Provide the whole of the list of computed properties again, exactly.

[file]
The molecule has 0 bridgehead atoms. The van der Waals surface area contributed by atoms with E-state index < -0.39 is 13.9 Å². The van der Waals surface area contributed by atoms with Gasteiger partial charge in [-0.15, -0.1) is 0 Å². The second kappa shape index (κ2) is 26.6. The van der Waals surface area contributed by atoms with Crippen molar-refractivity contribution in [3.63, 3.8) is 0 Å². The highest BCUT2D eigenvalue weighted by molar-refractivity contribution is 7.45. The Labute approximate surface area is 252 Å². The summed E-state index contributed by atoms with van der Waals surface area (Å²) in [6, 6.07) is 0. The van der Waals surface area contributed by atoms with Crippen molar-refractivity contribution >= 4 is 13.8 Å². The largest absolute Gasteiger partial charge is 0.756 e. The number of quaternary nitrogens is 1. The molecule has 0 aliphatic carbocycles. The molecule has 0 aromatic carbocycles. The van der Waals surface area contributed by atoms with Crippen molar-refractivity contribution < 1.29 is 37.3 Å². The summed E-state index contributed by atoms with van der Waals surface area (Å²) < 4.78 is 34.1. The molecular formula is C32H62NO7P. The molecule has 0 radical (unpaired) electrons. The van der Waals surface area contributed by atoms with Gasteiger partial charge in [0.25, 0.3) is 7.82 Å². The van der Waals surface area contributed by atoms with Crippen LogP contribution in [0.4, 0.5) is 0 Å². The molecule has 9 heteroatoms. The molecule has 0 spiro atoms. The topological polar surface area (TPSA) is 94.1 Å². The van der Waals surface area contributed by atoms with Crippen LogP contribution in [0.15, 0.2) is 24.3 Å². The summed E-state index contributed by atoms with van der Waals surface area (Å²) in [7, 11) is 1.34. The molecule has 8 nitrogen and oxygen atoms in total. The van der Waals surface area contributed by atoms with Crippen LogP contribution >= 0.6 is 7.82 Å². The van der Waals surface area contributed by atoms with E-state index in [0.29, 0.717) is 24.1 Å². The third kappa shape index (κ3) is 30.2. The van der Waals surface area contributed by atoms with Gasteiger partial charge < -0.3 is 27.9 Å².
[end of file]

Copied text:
The molecule has 0 bridgehead atoms. The van der Waals surface area contributed by atoms with E-state index < -0.39 is 13.9 Å². The van der Waals surface area contributed by atoms with Gasteiger partial charge in [-0.15, -0.1) is 0 Å². The second kappa shape index (κ2) is 26.6. The van der Waals surface area contributed by atoms with Crippen molar-refractivity contribution in [3.63, 3.8) is 0 Å². The highest BCUT2D eigenvalue weighted by molar-refractivity contribution is 7.45. The Labute approximate surface area is 252 Å². The summed E-state index contributed by atoms with van der Waals surface area (Å²) in [6, 6.07) is 0. The van der Waals surface area contributed by atoms with Crippen molar-refractivity contribution >= 4 is 13.8 Å². The largest absolute Gasteiger partial charge is 0.756 e. The number of quaternary nitrogens is 1. The molecule has 0 aliphatic carbocycles. The molecule has 0 aromatic carbocycles. The van der Waals surface area contributed by atoms with Crippen molar-refractivity contribution < 1.29 is 37.3 Å². The summed E-state index contributed by atoms with van der Waals surface area (Å²) < 4.78 is 34.1. The molecular formula is C32H62NO7P. The molecule has 0 radical (unpaired) electrons. The van der Waals surface area contributed by atoms with Gasteiger partial charge in [0.25, 0.3) is 7.82 Å². The van der Waals surface area contributed by atoms with Crippen LogP contribution in [0.4, 0.5) is 0 Å². The molecule has 9 heteroatoms. The molecule has 0 spiro atoms. The topological polar surface area (TPSA) is 94.1 Å². The van der Waals surface area contributed by atoms with Crippen LogP contribution in [0.15, 0.2) is 24.3 Å². The summed E-state index contributed by atoms with van der Waals surface area (Å²) in [7, 11) is 1.34. The molecule has 8 nitrogen and oxygen atoms in total. The van der Waals surface area contributed by atoms with Crippen LogP contribution >= 0.6 is 7.82 Å². The van der Waals surface area contributed by atoms with E-state index in [0.29, 0.717) is 24.1 Å². The third kappa shape index (κ3) is 30.2. The van der Waals surface area contributed by atoms with Gasteiger partial charge < -0.3 is 27.9 Å².